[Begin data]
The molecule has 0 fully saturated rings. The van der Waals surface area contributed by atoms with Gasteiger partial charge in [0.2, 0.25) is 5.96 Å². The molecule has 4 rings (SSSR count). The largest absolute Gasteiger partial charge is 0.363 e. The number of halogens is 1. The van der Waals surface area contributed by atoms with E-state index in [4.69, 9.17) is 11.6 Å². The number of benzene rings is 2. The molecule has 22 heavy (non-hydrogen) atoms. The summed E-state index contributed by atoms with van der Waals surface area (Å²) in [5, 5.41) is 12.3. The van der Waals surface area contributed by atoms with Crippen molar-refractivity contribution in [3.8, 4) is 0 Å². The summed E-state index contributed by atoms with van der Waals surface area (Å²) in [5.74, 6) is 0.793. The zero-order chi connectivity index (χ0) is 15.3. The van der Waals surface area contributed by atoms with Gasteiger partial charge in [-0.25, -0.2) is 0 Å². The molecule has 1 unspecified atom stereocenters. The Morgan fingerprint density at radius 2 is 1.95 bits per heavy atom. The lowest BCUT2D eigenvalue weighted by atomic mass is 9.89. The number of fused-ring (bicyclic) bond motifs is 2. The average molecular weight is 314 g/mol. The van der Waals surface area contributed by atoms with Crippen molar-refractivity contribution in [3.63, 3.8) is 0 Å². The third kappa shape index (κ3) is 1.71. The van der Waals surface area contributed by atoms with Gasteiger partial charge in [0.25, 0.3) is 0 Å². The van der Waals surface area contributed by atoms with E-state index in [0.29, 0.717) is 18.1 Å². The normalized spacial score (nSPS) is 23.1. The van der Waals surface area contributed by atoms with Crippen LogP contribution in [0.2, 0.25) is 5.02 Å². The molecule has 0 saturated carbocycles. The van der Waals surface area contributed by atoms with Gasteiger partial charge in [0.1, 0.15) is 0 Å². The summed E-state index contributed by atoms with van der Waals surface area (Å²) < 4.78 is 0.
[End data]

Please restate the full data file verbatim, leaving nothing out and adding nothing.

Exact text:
The molecule has 0 fully saturated rings. The van der Waals surface area contributed by atoms with Gasteiger partial charge in [0.2, 0.25) is 5.96 Å². The molecule has 4 rings (SSSR count). The largest absolute Gasteiger partial charge is 0.363 e. The number of halogens is 1. The van der Waals surface area contributed by atoms with E-state index in [4.69, 9.17) is 11.6 Å². The number of benzene rings is 2. The molecule has 22 heavy (non-hydrogen) atoms. The summed E-state index contributed by atoms with van der Waals surface area (Å²) in [5, 5.41) is 12.3. The van der Waals surface area contributed by atoms with Crippen molar-refractivity contribution in [3.8, 4) is 0 Å². The summed E-state index contributed by atoms with van der Waals surface area (Å²) in [5.74, 6) is 0.793. The zero-order chi connectivity index (χ0) is 15.3. The van der Waals surface area contributed by atoms with Gasteiger partial charge in [-0.25, -0.2) is 0 Å². The molecule has 1 unspecified atom stereocenters. The Morgan fingerprint density at radius 2 is 1.95 bits per heavy atom. The lowest BCUT2D eigenvalue weighted by atomic mass is 9.89. The number of fused-ring (bicyclic) bond motifs is 2. The average molecular weight is 314 g/mol. The van der Waals surface area contributed by atoms with Crippen molar-refractivity contribution in [3.63, 3.8) is 0 Å². The third kappa shape index (κ3) is 1.71. The van der Waals surface area contributed by atoms with Gasteiger partial charge in [0.25, 0.3) is 0 Å². The van der Waals surface area contributed by atoms with E-state index in [0.29, 0.717) is 18.1 Å². The normalized spacial score (nSPS) is 23.1. The van der Waals surface area contributed by atoms with Crippen LogP contribution in [0.2, 0.25) is 5.02 Å². The molecule has 0 saturated carbocycles. The van der Waals surface area contributed by atoms with Gasteiger partial charge in [0.1, 0.15) is 0 Å². The summed E-state index contributed by atoms with van der Waals surface area (Å²) < 4.78 is 0.